A recent study published by the Harvard Business Review stated that the new norm for E.M.P.’s [executives, managers, professionals] is a 72.5 hour work week. That is the new norm and it has alarming implications. The typical work week breaks down to 13.5 hour days Monday to Friday and 5 hours on the weekend. A 13.5 hour work day translates to 7:00 AM start time and 8:30 PM finish not counting time for lunch. In many cases it would be a fair assumption that lunches are either working lunches, lunches at the desk or quick lunches on the run.

If the typical executive, manager or professional averages 7 hours of sleep per night that leaves them 3.5 hours for commuting and personal time. We used to advise our clients 20 years ago that life had shifted from work and leisure to work, recuperation and leisure. The 3.5 hours per day not spent commuting are probably spent recuperating and preparing for the next work day. It’s safe to say that these people who work those hours are often not operating at their best based upon the physical, mental and emotional toll of the new work week norm.

The major complaints of the executives, managers and professionals should not come as a surprise to anyone. The first major complaint is the number of useless meetings they have to attend. Meetings take time to attend and take time time to prepare to attend. They also take time to respond to what took place in the meeting. Frequently the attendee cannot begin to think about responses until after the day’s meetings have ended. The meetings problem in my experience has three components. One, many meetings are unnecessary. Two, many meetings are poorly planned and thus take far longer than would be the case if they were properly planned. Third, the invite list for many meetings is far larger than necessary. These component problems all add up to complicate the life of the E.M.P.’s and add significant hours to their work week and stress level.

The second major complaint is the extreme number of emails received daily, many of which are useless. When I was teaching I quoted a study that indicated the average executive received 190 emails each day. That was 13 years ago. I can’t imagine what the number is up to now. We all know it has not declined.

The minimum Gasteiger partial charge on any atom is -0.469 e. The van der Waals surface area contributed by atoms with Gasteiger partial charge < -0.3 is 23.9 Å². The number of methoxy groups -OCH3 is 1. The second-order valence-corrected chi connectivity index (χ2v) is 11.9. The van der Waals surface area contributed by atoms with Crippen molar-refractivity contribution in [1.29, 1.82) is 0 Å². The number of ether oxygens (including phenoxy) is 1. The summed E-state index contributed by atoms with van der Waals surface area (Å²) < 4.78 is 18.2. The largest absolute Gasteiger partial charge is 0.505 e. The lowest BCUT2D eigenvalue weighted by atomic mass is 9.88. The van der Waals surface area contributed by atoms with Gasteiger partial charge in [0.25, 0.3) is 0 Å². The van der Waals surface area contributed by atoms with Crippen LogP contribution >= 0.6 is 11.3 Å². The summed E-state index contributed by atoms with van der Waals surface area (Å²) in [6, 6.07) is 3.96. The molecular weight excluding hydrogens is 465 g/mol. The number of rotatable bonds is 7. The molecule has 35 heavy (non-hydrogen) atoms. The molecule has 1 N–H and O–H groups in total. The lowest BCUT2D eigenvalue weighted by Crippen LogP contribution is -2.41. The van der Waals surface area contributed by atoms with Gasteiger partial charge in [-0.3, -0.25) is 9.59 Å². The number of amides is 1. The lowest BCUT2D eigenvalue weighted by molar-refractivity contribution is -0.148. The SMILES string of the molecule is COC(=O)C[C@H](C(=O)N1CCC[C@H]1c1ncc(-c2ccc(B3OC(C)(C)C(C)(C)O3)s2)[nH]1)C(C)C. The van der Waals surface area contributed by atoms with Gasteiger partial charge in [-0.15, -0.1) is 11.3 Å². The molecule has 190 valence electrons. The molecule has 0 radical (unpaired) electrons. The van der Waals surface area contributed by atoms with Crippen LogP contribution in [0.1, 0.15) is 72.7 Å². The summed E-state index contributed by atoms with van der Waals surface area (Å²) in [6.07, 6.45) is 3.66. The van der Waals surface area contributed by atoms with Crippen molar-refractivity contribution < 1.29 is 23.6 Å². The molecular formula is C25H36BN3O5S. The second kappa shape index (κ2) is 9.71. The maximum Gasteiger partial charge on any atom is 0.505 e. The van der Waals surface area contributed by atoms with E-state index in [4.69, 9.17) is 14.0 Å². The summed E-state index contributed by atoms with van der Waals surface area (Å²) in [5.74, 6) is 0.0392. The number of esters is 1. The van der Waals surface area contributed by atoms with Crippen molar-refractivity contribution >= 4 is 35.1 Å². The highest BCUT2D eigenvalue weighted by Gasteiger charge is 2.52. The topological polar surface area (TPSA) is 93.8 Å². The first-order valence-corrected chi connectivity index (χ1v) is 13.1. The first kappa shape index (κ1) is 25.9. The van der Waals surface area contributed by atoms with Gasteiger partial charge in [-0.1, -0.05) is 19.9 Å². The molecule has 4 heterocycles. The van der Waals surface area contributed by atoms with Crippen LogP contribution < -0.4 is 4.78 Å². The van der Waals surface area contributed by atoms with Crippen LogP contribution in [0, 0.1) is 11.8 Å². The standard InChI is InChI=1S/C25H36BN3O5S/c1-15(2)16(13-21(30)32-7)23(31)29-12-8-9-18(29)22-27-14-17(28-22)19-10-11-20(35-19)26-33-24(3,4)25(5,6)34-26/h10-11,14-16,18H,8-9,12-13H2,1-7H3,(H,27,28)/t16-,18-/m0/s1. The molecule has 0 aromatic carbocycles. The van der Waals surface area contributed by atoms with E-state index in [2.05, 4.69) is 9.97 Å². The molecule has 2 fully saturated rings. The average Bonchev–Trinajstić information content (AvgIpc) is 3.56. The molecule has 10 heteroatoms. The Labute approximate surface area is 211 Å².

The third complaint referenced the disorganized or incompetent executive suites. In an earlier blog I quoted a study that showed companies promote the wrong person 82% of the time. Compounding that problem is the refusal of many senior executives to admit they made a mistake which results in senior managers remaining in positions far longer than should be tolerated by the company.

The last major complaint referred to the unclear decision making authority in the organization. Over the years I’ve consistently experienced this problem both within the company or agency where I worked or at the client we were servicing. This issue produced many unproductive hours, frustration and inferior work.

The Harvard Business review study was done with 483 people who fit the category of executive, manager, or professional. The most interesting part of the study was a comment from an executive who shifted companies and discovered their new company had addressed the above problems. The executive found a huge improvement in his professional performance as well as his home life.

This new norm is a dangerous path for companies. The complaints must be addressed for companies to remain successful. Sadly none of the issues are new yet they persist.